SANS Digital Forensics and Incident Response Blog: Category - Computer Forensics

Digital Forensics and Social Media

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Social networks like Facebook, Twitter, Foursquare and Google Buzz can be a treasure trove for forensics investigations. The expanding ocean of data in those networks is irresistible to investigators.

Marketers are already exploiting social data to analyze associations among consumers. A startup named 33Across looks at relationships among social media users to ascertain who, for example, would be a good prospect for viewing an ad on costume jewelry. If Jane is a good prospect, then some of her friends - or maybe just people who circulate in the same social group - might be too. 33Across uses tools like tracking cookies to follow relationships.

Just as this style of data gathering and analysis can help marketing, it can help law enforcement or dispute resolution.

Digital Forensics Case Leads: ZeusTracker; Legal Hold Software; Port Control as a Forensic Tool

The Zeus banking Trojan continues to siphon cash from businesses' bank accounts. Attackers compromise networks and computers then lie in wait until accounts are accessed, at which point authentication may be hijacked allowing attackers to submit transactions. The credentials match, even two-factor systems are being defeated. At last count, attackers made over $120 million in unauthorized transactions in Q3 2009 (source: FDIC).

Multi-factor and out-of-band authentication will not cure the ill if the customers' machines are owned by the attackers. Per transaction authentication is needed (probably digitally signed and with MAC). If you are working as an incident responder, it may be helpful to know some of the currently active command and control systems connected to Zeus. Here is a handy list, provided by ZeusTracker (note: SSL certificate errors may pop-up,


An anti-forensics dd primer

dd is the swiss army knife of file tools - with /dev/tcp it can also be a network tool (but nc is simpler).

First we need the basics for dd. For this we have the man page and some definitions. I have taken (blatantly paraphrased) the man file info for dd and included this below (which is simple to obtain - "man dd").

For the purpose of a task such as reversing files and swapping them, we need to concentrate on the following options:

  • bs - This is block size. Setting "bs=1" means that we can use dd as a bit level (instead of a block level tool). Although it does slow down the process from a block copy, we are not looking at how fast we can copy here.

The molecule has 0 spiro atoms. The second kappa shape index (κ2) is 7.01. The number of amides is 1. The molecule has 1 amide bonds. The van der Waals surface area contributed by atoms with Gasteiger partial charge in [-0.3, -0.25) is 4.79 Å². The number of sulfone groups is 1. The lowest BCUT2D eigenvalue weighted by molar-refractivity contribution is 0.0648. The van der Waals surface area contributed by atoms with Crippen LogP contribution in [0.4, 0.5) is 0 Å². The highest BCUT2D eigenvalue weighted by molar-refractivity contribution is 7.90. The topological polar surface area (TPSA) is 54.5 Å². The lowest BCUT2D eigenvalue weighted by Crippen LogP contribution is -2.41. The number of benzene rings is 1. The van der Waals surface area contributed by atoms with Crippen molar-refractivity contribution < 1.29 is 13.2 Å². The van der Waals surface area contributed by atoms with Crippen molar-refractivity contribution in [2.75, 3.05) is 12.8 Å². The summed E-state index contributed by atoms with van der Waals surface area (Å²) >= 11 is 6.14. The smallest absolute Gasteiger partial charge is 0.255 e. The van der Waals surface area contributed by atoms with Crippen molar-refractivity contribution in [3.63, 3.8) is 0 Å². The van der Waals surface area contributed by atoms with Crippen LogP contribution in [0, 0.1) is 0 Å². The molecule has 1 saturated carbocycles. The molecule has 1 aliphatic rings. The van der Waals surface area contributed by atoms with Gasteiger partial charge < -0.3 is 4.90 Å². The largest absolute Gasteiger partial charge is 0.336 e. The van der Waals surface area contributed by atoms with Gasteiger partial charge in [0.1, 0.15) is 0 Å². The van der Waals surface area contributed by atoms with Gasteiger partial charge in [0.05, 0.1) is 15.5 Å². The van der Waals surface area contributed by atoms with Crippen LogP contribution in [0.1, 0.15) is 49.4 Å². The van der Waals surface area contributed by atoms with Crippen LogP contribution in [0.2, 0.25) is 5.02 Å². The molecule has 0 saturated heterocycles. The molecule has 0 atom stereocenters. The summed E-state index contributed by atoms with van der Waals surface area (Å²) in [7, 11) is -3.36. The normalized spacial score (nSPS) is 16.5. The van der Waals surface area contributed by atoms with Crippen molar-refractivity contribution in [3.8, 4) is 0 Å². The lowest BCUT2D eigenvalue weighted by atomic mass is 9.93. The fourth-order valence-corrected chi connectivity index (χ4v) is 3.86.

• skip - this tells us to skip "n" blocks. In our case, we want "n" bits.

What we are going to do is start at the value of "n" set to our last bit in the file. We will loop the dd function to next copy bit "n - 1", then "n - 2", ... to

... Continue reading An anti-forensics dd primer

Windows 7 MFT Entry Timestamp Properties

Windows 7 MFT Entry Times

I have been doing some research on and off for the past week or so on what updates an MFT Entries time value properties in $STDINFO and $FILENAME. I am hoping for someone to provide me feedback if you get similar results. Also, what are the results for XP and VISTA. Both should be checked.

To get started, here is my breakdown of what I have observed. I wouldn't go use this in official reports yet, but this is a first stab at generating discussion and sharing on what you see on your systems. Please email me at rlee at if you find anything to update as a result of this graph. Id like to create a separate one for XP and VISTA too.

Understanding *NIX File Linking (ln)

The "ln" command is an important tool in any Unix admin's arsenal and attackers use it too, so it is essential that forensics analysts understand it. It is used to either:

  1. Create a link to a target file with a selected name.
  2. Create a link to a target file in the current directory.
  3. Create links to each target in a directory.

The "ln" command will by default produce hard links. Symbolic links are created with the "-symbolic" option set (or "-s"). In order to create a hard link; the target file has to exist. The primary formats of the commands are:

  • ln [OPTION]... [-T]
  • ln [OPTION]...
  • ln [OPTION]... -t

Some malicious uses of ln are in hiding files, though perhaps not very well, and creating subterfuge by wrapping legitimate programs. The "ln" command need not

... Continue reading Understanding *NIX File Linking (ln)